Authorization in “real life”: 

Authorization in “real life” Probably, the user is given one document attesting to his satisfaction of requirements. E.g., DOE badge allows entrance to facility. The access control enforcer — a door guard, the experiment PI, etc. — validates the capability (e.g., checks the badge) when access is requested. Akenti implements this model in cyberspace.

Akenti reflects current practice: 

Akenti reflects current practice Stakeholders independently make assertions about resource use Trusted third-parties certify user attributes required for the use conditions Authenticated users that posses the required attributes easily gain access More details available at: http://www-itg.lbl.gov/security/Akenti

An infrastructure is required: 

An infrastructure is required Need dynamic and easily used mechanisms for generation, maintenance, and distribution of the access control information. Those that make assertions (e.g., establish the use-conditions or attest to user attributes) must be able to do so within their own working environment. Access decisions must be based on assured information and strongly enforced.

Authorization certificates: 

Authorization certificates Digitally signed documents (an application of public-key cryptography) can provide remote assured assertions (e.g., enumeration of resource use conditions user information (identity and attributes) Certification Authorities (CAs) provide identity assurances in the form of widely distributed digitally signed certificates that bind an identity to a public key (analogous, e.g., to a state-issued driver’s license)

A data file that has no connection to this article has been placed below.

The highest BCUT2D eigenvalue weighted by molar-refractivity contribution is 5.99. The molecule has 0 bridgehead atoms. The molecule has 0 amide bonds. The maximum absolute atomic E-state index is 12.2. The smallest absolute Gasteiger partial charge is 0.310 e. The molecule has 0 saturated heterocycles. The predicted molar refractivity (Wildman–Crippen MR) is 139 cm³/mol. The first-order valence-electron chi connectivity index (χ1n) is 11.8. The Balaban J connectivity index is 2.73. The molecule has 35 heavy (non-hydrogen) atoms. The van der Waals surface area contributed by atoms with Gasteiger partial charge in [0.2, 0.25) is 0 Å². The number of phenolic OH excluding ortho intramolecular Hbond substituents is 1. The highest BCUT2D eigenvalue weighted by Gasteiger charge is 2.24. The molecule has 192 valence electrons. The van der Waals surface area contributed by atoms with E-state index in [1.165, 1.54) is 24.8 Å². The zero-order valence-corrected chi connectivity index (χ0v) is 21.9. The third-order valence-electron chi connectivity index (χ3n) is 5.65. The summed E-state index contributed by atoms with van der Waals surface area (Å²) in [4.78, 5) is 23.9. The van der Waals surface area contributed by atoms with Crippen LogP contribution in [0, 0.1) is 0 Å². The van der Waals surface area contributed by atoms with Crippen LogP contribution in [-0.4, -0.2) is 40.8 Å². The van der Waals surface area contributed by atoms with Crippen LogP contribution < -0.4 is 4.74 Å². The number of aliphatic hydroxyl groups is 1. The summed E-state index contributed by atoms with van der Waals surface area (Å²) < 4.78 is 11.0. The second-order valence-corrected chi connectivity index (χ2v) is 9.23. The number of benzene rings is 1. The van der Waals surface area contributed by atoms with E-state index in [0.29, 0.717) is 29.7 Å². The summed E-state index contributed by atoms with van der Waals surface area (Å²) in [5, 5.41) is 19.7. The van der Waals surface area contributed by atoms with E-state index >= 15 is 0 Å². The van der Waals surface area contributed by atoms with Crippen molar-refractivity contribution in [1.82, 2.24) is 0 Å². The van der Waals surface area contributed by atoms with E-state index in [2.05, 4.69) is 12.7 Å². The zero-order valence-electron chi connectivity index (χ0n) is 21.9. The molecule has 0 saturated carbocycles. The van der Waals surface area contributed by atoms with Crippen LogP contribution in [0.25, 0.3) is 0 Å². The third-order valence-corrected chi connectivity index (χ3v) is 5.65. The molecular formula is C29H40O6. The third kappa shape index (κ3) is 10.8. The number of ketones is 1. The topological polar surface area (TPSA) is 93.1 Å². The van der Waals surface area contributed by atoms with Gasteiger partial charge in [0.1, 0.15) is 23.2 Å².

Authorization certificates: 

Authorization certificates Signing authorities are the mechanism by which stakeholders generate, sign, and distribute their assertions. An access control gateway identifies stakeholder-imposed use conditions and whether a potential user has met these use conditions and controls access to resources (e.g., instruments, communications channels, computing and storage capacity)

Authorization mechanism: 

Authorization mechanism Application-level security services provide secure (confidential and reliable) end-to-end communication and enforce access control decisions (e.g., SSL - the Secure Sockets Layer, and GSS - the IETF’s General Security Services API). Web browsers (e.g., Netscape) and servers (e.g., Apache), and Certification Authorities and directory servers, can provide a general infrastructure for managing certificates.

Authorization/use certificates: 

Authorization/use certificates Allow stakeholders to impose their use conditions in a “natural and convenient” way — by representing them as digitally signed documents that are generated, maintained, and distributed in the stakeholder’s “local” (working) environment. Passed computer security update training paid for a session on an on-line facility human research subject approved